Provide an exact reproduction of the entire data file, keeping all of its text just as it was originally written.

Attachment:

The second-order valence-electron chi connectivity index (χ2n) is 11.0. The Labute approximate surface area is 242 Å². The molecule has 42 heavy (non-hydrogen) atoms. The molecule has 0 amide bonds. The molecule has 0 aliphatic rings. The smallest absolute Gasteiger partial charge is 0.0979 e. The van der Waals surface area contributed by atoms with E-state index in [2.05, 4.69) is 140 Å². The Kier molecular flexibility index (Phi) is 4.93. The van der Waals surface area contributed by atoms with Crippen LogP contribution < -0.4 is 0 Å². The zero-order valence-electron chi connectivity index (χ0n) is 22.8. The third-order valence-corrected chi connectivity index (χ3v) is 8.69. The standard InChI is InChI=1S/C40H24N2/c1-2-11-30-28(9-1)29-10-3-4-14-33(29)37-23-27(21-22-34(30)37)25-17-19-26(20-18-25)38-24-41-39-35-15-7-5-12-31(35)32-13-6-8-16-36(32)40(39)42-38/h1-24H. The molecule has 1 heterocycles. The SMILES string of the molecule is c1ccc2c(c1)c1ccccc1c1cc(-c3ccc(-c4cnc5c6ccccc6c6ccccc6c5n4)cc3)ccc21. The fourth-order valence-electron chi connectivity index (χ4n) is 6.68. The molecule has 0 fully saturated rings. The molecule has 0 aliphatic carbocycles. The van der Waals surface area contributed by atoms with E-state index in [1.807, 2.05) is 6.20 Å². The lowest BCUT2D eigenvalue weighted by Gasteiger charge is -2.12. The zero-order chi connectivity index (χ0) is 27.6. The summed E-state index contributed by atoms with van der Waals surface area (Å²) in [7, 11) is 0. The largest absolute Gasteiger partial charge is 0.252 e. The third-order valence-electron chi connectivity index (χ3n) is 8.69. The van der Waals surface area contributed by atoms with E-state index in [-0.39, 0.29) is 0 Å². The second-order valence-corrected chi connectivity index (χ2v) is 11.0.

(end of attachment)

The second-order valence-electron chi connectivity index (χ2n) is 11.0. The Labute approximate surface area is 242 Å². The molecule has 42 heavy (non-hydrogen) atoms. The molecule has 0 amide bonds. The molecule has 0 aliphatic rings. The smallest absolute Gasteiger partial charge is 0.0979 e. The van der Waals surface area contributed by atoms with E-state index in [2.05, 4.69) is 140 Å². The Kier molecular flexibility index (Phi) is 4.93. The van der Waals surface area contributed by atoms with Crippen LogP contribution < -0.4 is 0 Å². The zero-order valence-electron chi connectivity index (χ0n) is 22.8. The third-order valence-corrected chi connectivity index (χ3v) is 8.69. The standard InChI is InChI=1S/C40H24N2/c1-2-11-30-28(9-1)29-10-3-4-14-33(29)37-23-27(21-22-34(30)37)25-17-19-26(20-18-25)38-24-41-39-35-15-7-5-12-31(35)32-13-6-8-16-36(32)40(39)42-38/h1-24H. The molecule has 1 heterocycles. The SMILES string of the molecule is c1ccc2c(c1)c1ccccc1c1cc(-c3ccc(-c4cnc5c6ccccc6c6ccccc6c5n4)cc3)ccc21. The fourth-order valence-electron chi connectivity index (χ4n) is 6.68. The molecule has 0 fully saturated rings. The molecule has 0 aliphatic carbocycles. The van der Waals surface area contributed by atoms with E-state index in [1.807, 2.05) is 6.20 Å². The lowest BCUT2D eigenvalue weighted by Gasteiger charge is -2.12. The zero-order chi connectivity index (χ0) is 27.6. The summed E-state index contributed by atoms with van der Waals surface area (Å²) in [7, 11) is 0. The largest absolute Gasteiger partial charge is 0.252 e. The third-order valence-electron chi connectivity index (χ3n) is 8.69. The van der Waals surface area contributed by atoms with E-state index in [-0.39, 0.29) is 0 Å². The second-order valence-corrected chi connectivity index (χ2v) is 11.0.